DOHMH will expand drug-checking services to OnPoint NYC, which operates the nation’s first publicly recognized OPC services.

Trained technicians will use a Bruker Alpha FTIR (Fourier Transform Infrared) spectrometer machine to identify the presence and approximate amounts of a wide range of substances, including fentanyl, in drug samples brought in by program participants.

All people who use this DOHMH drug-checking initiative will receive tailored harm reduction counseling, including access to naloxone and overdose prevention education.

Although drug-checking services are an important public health intervention and are widespread internationally, New York City is among only a handful of health departments to implement these services in the United States.

Drug-checking is one of several complementary harm reduction strategies that have been implemented in New York City to combat the overdose epidemic.

Fentanyl test strips can also identify the presence of fentanyl, but this tool provides less information than spectrometer machines.

Since 2021, DOHMH has significantly expanded fentanyl test strip availability by launching two pilot programs to establish community-based distribution.

Combined, these two programs have distributed approximately 30,000 fentanyl test strips to more than 3,000 unique individuals.

These strategies — particularly when utilized together — can mitigate the harms of drug use, empower people to make informed decisions, and ultimately prevent overdose.

Drug-checking services will be integrated into the OnPoint NYC’s OPC, where trained professionals already monitor drug use and intervene in the event of a potential overdose.

OnPoint NYC participants can also access a range of wrap-around services, including basic needs like food and showers, and connections to health care, social services, and treatment.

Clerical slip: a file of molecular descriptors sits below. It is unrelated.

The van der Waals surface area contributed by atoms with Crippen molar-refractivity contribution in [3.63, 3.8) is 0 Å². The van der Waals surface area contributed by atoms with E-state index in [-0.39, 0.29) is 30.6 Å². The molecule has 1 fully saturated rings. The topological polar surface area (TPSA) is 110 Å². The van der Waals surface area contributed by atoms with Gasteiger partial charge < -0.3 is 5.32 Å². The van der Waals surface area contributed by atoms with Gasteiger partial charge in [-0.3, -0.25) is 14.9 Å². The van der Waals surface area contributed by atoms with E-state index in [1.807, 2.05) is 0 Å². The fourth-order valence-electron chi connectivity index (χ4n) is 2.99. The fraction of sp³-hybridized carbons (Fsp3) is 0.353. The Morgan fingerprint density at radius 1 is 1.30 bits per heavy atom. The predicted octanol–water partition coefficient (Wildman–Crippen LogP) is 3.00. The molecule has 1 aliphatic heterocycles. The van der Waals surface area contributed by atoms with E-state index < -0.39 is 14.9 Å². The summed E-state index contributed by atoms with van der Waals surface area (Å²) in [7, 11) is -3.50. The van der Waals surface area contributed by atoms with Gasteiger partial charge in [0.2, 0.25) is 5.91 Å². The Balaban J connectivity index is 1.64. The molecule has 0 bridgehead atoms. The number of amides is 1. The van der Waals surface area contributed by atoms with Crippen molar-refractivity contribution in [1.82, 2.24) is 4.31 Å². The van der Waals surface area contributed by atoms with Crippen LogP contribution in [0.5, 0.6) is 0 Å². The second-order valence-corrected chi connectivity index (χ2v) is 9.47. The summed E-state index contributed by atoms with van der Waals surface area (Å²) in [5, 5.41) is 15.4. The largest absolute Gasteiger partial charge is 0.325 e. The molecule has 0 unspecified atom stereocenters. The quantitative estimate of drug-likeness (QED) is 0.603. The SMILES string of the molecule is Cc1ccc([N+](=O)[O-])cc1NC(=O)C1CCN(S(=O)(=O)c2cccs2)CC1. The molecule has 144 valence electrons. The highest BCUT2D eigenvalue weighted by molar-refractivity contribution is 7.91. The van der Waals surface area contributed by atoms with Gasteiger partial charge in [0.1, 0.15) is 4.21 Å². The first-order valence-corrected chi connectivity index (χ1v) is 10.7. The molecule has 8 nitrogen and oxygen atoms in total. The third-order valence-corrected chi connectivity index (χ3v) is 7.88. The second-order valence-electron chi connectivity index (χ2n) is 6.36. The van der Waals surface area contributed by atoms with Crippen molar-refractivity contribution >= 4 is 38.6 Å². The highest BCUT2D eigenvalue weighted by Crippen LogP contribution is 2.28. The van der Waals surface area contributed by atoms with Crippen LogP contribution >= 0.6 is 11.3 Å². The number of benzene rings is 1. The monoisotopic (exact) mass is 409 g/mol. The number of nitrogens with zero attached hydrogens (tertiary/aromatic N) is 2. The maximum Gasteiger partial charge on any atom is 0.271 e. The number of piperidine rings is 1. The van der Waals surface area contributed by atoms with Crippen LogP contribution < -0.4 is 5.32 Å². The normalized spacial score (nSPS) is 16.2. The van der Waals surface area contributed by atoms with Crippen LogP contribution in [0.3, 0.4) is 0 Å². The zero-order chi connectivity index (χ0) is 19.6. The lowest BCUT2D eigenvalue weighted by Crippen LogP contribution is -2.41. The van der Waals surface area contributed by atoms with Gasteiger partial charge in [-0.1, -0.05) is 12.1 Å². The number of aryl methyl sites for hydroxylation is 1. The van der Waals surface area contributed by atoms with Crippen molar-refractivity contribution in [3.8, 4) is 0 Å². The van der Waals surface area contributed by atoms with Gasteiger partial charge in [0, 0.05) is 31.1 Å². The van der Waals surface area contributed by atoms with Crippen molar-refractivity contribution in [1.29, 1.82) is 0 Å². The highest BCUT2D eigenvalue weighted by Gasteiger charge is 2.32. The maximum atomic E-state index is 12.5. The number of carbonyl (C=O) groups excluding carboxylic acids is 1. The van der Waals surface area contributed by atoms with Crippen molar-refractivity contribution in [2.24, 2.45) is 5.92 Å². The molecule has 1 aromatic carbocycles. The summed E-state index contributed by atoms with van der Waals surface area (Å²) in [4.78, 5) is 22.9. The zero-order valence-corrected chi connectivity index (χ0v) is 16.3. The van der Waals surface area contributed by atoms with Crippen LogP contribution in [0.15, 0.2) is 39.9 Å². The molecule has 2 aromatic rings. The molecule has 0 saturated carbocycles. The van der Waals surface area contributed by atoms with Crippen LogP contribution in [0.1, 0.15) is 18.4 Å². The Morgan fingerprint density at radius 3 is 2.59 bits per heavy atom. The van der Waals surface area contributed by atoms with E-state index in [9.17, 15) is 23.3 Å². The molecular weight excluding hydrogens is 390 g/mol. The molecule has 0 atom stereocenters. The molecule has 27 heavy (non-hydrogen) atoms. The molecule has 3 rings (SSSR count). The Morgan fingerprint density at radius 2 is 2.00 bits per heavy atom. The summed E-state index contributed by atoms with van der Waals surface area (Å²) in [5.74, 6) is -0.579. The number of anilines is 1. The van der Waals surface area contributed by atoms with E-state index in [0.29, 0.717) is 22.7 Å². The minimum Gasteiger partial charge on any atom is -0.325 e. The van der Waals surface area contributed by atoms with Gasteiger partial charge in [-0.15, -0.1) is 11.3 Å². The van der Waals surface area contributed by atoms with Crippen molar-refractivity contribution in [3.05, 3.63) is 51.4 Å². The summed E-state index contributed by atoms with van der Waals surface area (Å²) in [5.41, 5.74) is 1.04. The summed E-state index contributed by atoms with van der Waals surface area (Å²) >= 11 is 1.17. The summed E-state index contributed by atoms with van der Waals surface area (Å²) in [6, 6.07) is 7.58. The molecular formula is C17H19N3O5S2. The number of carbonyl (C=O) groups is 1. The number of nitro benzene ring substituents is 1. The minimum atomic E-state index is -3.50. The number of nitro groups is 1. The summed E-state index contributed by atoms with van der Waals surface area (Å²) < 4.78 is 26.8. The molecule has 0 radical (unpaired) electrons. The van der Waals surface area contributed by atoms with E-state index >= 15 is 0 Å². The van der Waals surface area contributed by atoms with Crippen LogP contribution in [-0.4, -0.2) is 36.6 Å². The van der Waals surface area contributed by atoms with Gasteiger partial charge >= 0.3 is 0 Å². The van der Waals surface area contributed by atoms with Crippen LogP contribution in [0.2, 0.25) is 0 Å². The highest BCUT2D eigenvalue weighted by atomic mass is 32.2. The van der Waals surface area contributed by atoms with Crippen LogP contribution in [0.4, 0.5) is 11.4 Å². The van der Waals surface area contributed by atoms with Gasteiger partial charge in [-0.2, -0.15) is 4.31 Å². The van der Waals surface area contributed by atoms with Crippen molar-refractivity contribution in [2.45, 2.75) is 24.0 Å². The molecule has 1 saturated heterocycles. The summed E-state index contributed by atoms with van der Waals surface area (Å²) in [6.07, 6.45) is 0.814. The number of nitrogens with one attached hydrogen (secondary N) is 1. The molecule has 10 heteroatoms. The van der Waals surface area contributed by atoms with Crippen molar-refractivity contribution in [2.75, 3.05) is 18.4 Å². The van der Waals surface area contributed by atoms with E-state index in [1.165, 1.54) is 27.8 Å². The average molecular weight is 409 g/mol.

Since opening in November 2021, the two OPCs operated by OnPoint NYC have intervened in more than 390 potential overdoses to avert injury or death.

Earlier this summer, OnPoint NYC and the DOHMH released a Journal of the American Medical Association article detailing preliminary data suggesting that OPCs were associated with decreased overdose risk and prevalence of public drug use.

OPCs are one component of a larger strategy to bolster harm reduction services, which includes extensive naloxone distribution and DOHMH’s peer-led non-fatal overdose response system (Relay).

These efforts to increase the scope and impact of harm reduction services citywide come at a critical moment.

In the third quarter of 2021 (July through September), there were 709 unintentional drug overdose deaths in New York City, compared to 552 deaths during the same period in 2020.

The third quarter of 2021 had the highest number of overdose deaths in a single quarter compared with any quarter on record.

DOHMH expects the number of overdose deaths in 2021 to exceed those in 2020, which saw the highest number of overdoses in New York City since records began in 2000.